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Epidemiologic data suggest that AIDS is caused by at least 2 types of HIV, HIV-1 and HIV-2. HIV-1 has been isolated from patients with AIDS and asymptomatic infected individuals. The closely related HIV-2 was first isolated from patients in West Africa in 1986, and the first case of AIDS due to HIV-2 in a patient was reported in the United States in 1988. HIV-2 appears to be endemic only in West Africa, but HIV-2 also has been identified in individuals who have lived in West Africa or had sexual relations with individuals from that region. HIV-2 infection is rare in the United States (<100 cases reported to date); most of the reported cases are from the northeastern states and involve persons from West Africa.
Both HIV-1 and HIV-2 are transmitted by sexual contact, sharing contaminated needles, exposure to infected blood or blood products, or from an infected mother to her fetus or infant. During the course of HIV-2 infection, antibodies are formed against the viral proteins p26 and gp34. Immunosuppressed patients may fail to develop these antibodies. At-risk patients with reactive results for HIV-1/-2 antigen and antibody combination assays and indeterminate or negative results for HIV-1 antibodies by supplemental testing should be investigated for the presence of HIV-2 antibodies.
Diagnosis of HIV-2 infection in symptomatic patients with or without risk factors for HIV-2 infection
Reactive screening test results suggest the presence of HIV-2 antibodies. All repeatedly reactive serum specimens that are repeatedly reactive by HIV-2 antibody (EIA) are automatically confirmed by an HIV-2 antibody confirmation assay with an additional charge.
Negative screen results indicate the absence of HIV-2 antibodies. These results should be interpreted with caution in patients who are at high risk or have symptoms or signs of HIV infection.
This test is not offered as a screening or confirmatory test for blood donor specimens.
This test is not offered for maternal or newborn HIV screening for specimens originating in New York.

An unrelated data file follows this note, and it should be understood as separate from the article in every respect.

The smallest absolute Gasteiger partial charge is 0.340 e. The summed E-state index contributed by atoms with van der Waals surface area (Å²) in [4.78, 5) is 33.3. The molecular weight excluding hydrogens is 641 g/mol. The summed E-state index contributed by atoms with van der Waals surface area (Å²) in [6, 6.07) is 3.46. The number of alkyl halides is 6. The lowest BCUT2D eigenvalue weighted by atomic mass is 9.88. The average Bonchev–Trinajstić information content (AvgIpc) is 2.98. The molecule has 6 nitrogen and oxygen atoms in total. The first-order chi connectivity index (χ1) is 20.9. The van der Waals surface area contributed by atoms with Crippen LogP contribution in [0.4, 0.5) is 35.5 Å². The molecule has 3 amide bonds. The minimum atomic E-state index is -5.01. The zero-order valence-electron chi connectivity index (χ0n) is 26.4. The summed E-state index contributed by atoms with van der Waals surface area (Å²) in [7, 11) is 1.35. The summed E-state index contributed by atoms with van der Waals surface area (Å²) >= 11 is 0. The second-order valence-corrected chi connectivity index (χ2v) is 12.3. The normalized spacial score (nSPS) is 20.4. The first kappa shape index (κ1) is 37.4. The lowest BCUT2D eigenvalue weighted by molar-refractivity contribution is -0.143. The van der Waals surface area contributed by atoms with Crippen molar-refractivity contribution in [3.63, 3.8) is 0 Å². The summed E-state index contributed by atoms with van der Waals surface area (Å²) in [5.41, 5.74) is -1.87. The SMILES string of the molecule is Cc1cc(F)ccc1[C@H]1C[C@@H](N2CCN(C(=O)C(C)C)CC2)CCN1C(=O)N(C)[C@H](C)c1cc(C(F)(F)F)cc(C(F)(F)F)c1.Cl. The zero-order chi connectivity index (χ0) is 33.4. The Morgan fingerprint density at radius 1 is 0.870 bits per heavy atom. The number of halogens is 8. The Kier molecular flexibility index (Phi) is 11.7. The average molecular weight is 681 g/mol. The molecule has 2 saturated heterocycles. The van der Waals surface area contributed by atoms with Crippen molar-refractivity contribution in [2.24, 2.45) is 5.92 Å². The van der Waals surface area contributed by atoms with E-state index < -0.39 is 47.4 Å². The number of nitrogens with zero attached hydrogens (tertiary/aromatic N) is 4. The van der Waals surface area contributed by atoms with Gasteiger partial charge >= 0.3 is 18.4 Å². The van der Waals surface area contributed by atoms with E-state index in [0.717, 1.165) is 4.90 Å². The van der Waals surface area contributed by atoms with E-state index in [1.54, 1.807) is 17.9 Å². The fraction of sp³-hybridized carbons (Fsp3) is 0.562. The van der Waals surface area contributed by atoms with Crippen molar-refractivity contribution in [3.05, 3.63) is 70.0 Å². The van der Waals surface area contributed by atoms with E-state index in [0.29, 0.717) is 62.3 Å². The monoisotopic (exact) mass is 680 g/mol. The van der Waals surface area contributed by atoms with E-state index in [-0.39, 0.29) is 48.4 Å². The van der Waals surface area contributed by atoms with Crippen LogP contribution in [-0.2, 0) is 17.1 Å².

All results that are reactive by HIV-2 antibody screening test and positive by confirmatory test should be verified by testing second serum specimens. Positive confirmatory HIV-2 antibody test results are required by statute in most states to be reported to the state departments of health for surveillance of communicable diseases.
False-reactive HIV-2 antibody screening test results may occur in patients with HIV-1 infection due to cross-reactivity of HIV-1 antibodies with the viral core and polymerase proteins used in the HIV-2 screening tests.
Patients at risk for HIV-2 infection and suspected to have acute HIV-2 infection may have a) negative HIV-2 antibody screen results, or b) repeatedly reactive HIV-2 antibody screen results but negative or indeterminate confirmatory test results. For such patients, testing for HIV-2 DNA or RNA (FHV2Q / HIV-2 DNA/RNA Qualitative Real-Time PCR) is recommended.
This assay is not FDA-approved for testing cadaveric or hemolyzed specimens.
Assay performance characteristics have not been established for the following types of serum specimen:
-Grossly icteric (total bilirubin level of >20 mg/dL)
-Grossly lipemic (triolein level of >3,000 mg/dL)
-Grossly hemolyzed (hemoglobin level of >500 mg/dL)
-Presence of particulate matter
See HIV Serologic Interpretive Guide in Special Instructions for further interpretive information.
1. Constantine N: HIV antibody assays May 2006. In HIV InSite Knowledge Base (online textbook). Available at: http://hivinsite.ucsf.edu/InSite?page=kb-00&doc=kb-02-02-01
2. Centers for Disease Control and Prevention and Association of Public Health Laboratories. Laboratory testing for the diagnosis of HIV infection: Updated recommendations. June 27, 2014. Available at: http://stacks.cdc.gov/view/cdc/23447
3. Hariri S, McKenna MT: Epidemiology of human immunodeficiency virus in the United States. Clin Microbiol Rev 2007;20:478-488
4. Owen SM, Yang C, Spira T, et al: Alternative algorithms for human immunodeficiency virus infection diagnosis using tests that are licensed in the United States. J Clin Microbiol 2008;46:1588-1595